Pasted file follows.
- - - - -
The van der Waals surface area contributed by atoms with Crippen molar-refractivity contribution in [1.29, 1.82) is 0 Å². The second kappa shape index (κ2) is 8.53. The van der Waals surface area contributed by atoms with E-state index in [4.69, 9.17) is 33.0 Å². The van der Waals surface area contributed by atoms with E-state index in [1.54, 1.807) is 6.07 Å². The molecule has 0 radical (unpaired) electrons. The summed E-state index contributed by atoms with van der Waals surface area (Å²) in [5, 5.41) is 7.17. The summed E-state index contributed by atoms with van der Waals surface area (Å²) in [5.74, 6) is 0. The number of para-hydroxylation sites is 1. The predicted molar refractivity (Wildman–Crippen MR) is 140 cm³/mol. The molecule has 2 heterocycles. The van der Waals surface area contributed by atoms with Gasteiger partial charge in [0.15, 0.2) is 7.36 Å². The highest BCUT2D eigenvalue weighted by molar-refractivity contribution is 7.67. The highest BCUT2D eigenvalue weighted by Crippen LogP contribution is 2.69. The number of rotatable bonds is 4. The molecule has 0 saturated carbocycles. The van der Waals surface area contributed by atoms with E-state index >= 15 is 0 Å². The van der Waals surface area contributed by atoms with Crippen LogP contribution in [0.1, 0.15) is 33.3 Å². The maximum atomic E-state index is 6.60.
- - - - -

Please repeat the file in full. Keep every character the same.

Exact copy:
The van der Waals surface area contributed by atoms with Crippen molar-refractivity contribution in [1.29, 1.82) is 0 Å². The second kappa shape index (κ2) is 8.53. The van der Waals surface area contributed by atoms with E-state index in [4.69, 9.17) is 33.0 Å². The van der Waals surface area contributed by atoms with E-state index in [1.54, 1.807) is 6.07 Å². The molecule has 0 radical (unpaired) electrons. The summed E-state index contributed by atoms with van der Waals surface area (Å²) in [5, 5.41) is 7.17. The summed E-state index contributed by atoms with van der Waals surface area (Å²) in [5.74, 6) is 0. The number of para-hydroxylation sites is 1. The predicted molar refractivity (Wildman–Crippen MR) is 140 cm³/mol. The molecule has 2 heterocycles. The van der Waals surface area contributed by atoms with Gasteiger partial charge in [0.15, 0.2) is 7.36 Å². The highest BCUT2D eigenvalue weighted by molar-refractivity contribution is 7.67. The highest BCUT2D eigenvalue weighted by Crippen LogP contribution is 2.69. The number of rotatable bonds is 4. The molecule has 0 saturated carbocycles. The van der Waals surface area contributed by atoms with E-state index >= 15 is 0 Å². The van der Waals surface area contributed by atoms with Crippen LogP contribution in [0.1, 0.15) is 33.3 Å². The maximum atomic E-state index is 6.60.